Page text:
Nationwide, budget cuts have axed 627,000 public service jobs just since June 2009. Schools, health clinics, fire stations, parks, and recreation facilities—virtually no public service has gone unsqueezed. Tax dollars haven’t seemed this scarce in generations.
Yet tens of billions of these scarce tax dollars are getting diverted. These tax dollars are flowing from average Americans who depend on public services to the kingpins of America’s private sector. They’re subsidizing, directly and indirectly, the mega-million paychecks that go to the top executives at our nation’s biggest banks and corporations.
Exorbitant CEO pay packages have, of course, been outraging Americans for quite some time now. Every new annual CEO pay report seems to bring a rash of predictably angry editorials and calls for reform. But little overall has changed. Wages for average Americans continue to stagnate. Pay for top executives continues to soar.
One key reason why: Our nation’s tax code has become a powerful enabler of bloated CEO pay. Some tax rules on the books today essentially encourage corporations to compensate their executives at unconscionably higher multiples of what their average workers are paid.
Other rules let executives who run major corporations routinely reduce their corporate tax bills. The fewer dollars these corporations pay in taxes, the more robust their eventual earnings and the higher the “performance-based” pay for the CEOs who produce them.
In effect, we’re rewarding corporate executives for gaming the tax system. Our tax code is helping the CEOs of our nation’s most prosperous corporations pick Uncle Sam’s pocket.
In this latest Institute for Policy Studies Executive Excess annual report, our 19th consecutive, we take a close look at the most lucrative tax incentives and subsidies behind bloated CEO pay and highlight those executives who have reaped the highest rewards from tax code provisions that actively encourage outrageously disproportionate executive pay.
We also identify the top executives who have benefited the most from what have become known as “the Bush tax cuts”—the reductions in federal income tax rates on top-bracket, capital gains, and dividend income enacted in 2001 and 2003.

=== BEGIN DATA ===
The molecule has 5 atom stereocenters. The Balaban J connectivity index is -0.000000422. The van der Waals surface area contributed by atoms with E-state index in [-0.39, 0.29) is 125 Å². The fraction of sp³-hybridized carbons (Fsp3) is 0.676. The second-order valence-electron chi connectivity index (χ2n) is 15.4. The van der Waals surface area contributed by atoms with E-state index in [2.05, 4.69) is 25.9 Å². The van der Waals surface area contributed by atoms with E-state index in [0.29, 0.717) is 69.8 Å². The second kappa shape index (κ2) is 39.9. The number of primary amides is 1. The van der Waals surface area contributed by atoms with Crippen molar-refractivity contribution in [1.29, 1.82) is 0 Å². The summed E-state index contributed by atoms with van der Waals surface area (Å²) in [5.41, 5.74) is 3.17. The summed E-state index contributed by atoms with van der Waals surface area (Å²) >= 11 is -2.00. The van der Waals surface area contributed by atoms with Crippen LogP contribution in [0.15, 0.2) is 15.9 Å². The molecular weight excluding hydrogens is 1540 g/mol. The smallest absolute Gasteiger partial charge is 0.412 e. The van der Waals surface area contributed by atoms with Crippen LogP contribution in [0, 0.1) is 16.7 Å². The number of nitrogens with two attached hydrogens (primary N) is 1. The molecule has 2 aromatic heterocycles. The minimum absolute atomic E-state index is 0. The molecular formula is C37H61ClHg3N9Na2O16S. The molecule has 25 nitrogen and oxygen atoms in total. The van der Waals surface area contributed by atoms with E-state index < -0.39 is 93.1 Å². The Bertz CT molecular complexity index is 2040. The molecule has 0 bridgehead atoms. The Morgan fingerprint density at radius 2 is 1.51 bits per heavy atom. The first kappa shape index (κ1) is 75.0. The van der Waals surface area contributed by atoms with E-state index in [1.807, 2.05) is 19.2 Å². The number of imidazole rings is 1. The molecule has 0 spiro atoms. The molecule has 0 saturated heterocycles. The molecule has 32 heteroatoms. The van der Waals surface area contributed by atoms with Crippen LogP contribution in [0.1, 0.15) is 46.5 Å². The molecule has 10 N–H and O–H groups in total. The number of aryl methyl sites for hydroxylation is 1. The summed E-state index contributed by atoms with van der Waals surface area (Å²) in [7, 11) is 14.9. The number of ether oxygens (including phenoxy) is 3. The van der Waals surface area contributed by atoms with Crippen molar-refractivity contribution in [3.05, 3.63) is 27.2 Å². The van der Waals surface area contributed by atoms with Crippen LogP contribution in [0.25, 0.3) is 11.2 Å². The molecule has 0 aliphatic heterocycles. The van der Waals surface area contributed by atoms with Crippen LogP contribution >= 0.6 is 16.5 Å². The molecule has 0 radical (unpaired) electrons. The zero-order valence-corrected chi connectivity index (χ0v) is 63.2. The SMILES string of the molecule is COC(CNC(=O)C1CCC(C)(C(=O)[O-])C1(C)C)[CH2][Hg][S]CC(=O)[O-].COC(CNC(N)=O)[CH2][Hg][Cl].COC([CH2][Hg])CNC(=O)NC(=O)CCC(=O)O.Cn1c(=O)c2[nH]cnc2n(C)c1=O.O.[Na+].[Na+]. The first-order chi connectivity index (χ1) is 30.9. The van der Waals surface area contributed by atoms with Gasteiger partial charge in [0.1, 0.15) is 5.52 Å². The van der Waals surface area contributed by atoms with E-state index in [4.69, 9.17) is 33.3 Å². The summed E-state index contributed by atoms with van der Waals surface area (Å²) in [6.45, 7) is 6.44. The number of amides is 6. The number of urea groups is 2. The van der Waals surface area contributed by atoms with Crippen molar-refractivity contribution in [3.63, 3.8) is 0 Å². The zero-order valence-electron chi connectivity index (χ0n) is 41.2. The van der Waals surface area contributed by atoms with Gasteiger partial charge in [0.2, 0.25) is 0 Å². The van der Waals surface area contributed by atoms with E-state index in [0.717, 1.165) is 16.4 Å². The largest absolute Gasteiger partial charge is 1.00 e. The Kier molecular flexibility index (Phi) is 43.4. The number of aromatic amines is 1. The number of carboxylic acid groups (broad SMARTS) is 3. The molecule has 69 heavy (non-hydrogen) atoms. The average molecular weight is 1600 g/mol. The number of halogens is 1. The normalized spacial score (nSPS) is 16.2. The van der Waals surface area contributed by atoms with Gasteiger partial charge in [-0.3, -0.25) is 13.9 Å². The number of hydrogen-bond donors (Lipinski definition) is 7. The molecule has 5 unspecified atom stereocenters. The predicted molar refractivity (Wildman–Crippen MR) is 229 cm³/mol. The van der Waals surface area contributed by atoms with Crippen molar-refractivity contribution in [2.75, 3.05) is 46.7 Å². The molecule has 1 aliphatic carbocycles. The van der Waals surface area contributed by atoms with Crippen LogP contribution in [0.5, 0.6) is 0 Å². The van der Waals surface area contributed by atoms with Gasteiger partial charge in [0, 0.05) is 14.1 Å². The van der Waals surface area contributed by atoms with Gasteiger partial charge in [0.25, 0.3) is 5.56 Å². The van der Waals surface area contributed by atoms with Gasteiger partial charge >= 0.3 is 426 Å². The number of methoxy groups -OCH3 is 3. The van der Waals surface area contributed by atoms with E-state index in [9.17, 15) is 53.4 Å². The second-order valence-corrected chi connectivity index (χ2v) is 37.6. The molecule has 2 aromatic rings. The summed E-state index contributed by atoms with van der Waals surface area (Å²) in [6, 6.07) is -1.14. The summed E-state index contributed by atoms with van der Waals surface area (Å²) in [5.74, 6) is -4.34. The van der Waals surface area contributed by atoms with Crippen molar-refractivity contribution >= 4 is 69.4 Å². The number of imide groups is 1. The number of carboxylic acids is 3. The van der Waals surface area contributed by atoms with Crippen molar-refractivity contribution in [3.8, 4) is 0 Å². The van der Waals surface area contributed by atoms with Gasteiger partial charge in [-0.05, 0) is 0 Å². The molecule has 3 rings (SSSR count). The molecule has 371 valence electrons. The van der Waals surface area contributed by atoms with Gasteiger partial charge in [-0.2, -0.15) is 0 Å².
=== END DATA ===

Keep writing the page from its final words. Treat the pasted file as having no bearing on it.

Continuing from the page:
Among our findings:
- Of last year’s 100 highest-paid U.S. corporate chief executives, 25 took home more in CEO pay than their companies paid in federal income taxes. Seven firms made the list in both 2011 and 2010.
- The CEOs of these 25 firms received $20.6 million in average total compensation last year. That’s a 24 percent increase over the average for last year’s list of 2010’s tax dodging executives.
- The four most direct tax subsidies for excessive executive pay cost taxpayers an estimated $14.4 billion per year—$46 for every American man, woman, and child. That amount could also cover the annual cost of hiring 211,732 elementary-school teachers or creating 241,593 clean-energy jobs.
- CEOs have benefited enormously from the Bush tax cuts for upper-income taxpayers. Last year, 57 CEOs saved more than $1 million on their personal income tax bills, thanks to these Bush-era cuts.
What can be done to end today’s incredibly gross pay divide between top executives and average workers? In this year’s Executive Excess, we once again survey a wide range of reform notions with a “scorecard” that notes those reforms that have already been enacted, those still pending before Congress, and those proposals not yet before Congress that we believe hold the most CEO pay-deflating promise.
Read the full report: Executive Excess 2012: The CEO Hands in Uncle Sam’s Pocket (PDF)
Go to the campaign page: Executive Excess 2012 Campaign